I have a love-hate relationship with “The Bold Type.”
As a young woman, I love watching the main characters’ glamorous lives unfold. As a student journalist, I hate how the show misrepresents journalists as self-serving bloggers whose heavy-hitting stories come easily.
Despite my problems with the show, I’m hooked. I cannot stop watching every single ridiculous moment, and when season three episode one arrived on Hulu this week after airing on Freeform on Tuesday, April 9, I just had to drop everything and watch it.
“The Bold Type” is about three young women, Jane (Katie Stevens), Kat (Aisha Dee) and Sutton (Meghann Fahy), who work at a fictional women’s magazine, Scarlet. The women navigate their careers and complicated personal lives while dazzling in fabulous outfits and attending glitzy parties in full-length ball gowns borrowed from the publication’s fashion closet.
Their outfits are always on point, their love lives complicated, and the issues they tackle are in line with social justice movements. The last item on the list is where things get dicey, in my opinion.
One of the biggest issues the show tackles is sexual assault. In season one episode 10, Jane, the writer of the trio, works on an article about a performance artist who stands in Central Park holding two weights in her hands. The weights represent the metaphorical weight the woman carries as a sexual assault survivor.
Jane is urged by Jacqueline (Melora Hardin), editor-in-chief of Scarlet, to dig deeper as she writes the story, which upsets Jane because she thinks she’s competent as a writer. In the end, viewers learn Jacqueline is also a survivor of sexual assault when she shows up in Central Park to take the weights from the performance artist and holds them herself.
The image is powerful. It’s thought-provoking, and it highlights the struggle survivors face when sharing their story. It was an excellent ending to the season. What I didn’t like with this story line happened in season two episode six when Jane is nominated for a journalism award and is essentially given credit for starting the #MeToo movement before it actually started in real life.
The show should tackle social issues, but they should do it in a way that stays consistent with reality and does not give a fictional publication credit for an important, real-world movement. The award storyline combined with Jane’s other “journalist” moments are where I have a real problem with the show.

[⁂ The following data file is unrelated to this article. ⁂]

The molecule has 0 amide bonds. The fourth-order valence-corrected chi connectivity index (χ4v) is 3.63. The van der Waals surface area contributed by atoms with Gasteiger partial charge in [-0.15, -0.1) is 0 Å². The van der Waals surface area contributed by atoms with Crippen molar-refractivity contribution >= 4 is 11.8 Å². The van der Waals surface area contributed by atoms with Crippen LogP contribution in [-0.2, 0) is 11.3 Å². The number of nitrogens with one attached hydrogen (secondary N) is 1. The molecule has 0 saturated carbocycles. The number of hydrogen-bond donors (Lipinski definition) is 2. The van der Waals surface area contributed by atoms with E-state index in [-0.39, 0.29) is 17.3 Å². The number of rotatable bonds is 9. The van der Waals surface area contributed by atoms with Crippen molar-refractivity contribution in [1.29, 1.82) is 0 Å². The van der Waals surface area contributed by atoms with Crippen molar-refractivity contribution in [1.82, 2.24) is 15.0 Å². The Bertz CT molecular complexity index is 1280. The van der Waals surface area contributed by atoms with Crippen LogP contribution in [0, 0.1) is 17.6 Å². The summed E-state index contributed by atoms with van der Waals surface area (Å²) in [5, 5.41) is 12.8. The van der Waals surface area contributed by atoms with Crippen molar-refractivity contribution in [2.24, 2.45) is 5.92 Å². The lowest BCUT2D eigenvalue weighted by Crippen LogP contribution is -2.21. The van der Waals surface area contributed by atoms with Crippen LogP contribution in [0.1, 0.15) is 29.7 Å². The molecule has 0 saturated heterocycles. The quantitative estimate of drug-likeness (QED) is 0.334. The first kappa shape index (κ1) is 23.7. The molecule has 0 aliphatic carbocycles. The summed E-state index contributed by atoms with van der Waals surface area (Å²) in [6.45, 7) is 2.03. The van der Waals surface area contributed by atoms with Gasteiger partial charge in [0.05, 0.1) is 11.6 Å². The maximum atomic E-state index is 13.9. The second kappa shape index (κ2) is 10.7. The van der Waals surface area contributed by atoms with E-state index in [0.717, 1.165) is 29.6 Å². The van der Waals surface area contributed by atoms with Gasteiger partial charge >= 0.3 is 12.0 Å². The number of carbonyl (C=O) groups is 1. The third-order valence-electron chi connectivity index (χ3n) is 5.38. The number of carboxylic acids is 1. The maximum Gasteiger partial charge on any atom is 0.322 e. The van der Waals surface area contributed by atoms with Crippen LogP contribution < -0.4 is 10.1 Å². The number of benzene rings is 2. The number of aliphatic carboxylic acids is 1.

“The Bold Type” tries to portray Jane as a heavy-hitting, aspiring political journalist. Journalists are supposed to serve the public, not themselves. So many of Jane’s stories are self-serving and seem more in line with what a blogger would write.
Arguably, this article is self-serving for me because I’m writing about a show I like, but I did not start watching the show with a preformed opinion or take on the article with a chip on my shoulder.
Jane frequently writes with a view point already in mind, such as in the latest episode where she’s tasked with writing a profile on Scarlet’s new digital editor, Patrick Duchand (Peter Vack). Upset a woman’s publication hired a man to run digital, Jane sets out to dig up dirt to make Duchand look bad.
In the end, she discovers he’s not a bad person, but as a journalist, whether he was bad or not shouldn’t have mattered. She should’ve been dedicated to finding the facts, both good and bad, because being a journalist is about sharing the truth with the public, not about digging up dirt to serve yourself.
Despite its faults, “The Bold Type” is worth watching because it’s about three young women crushing their careers and chasing their dreams. Kat is a social media superstar and Sutton is an aspiring fashion designer who bet on herself. Jane has her faults, but combined, the three are what I as a young woman dream to be: as bold as the typeface in a women’s magazine.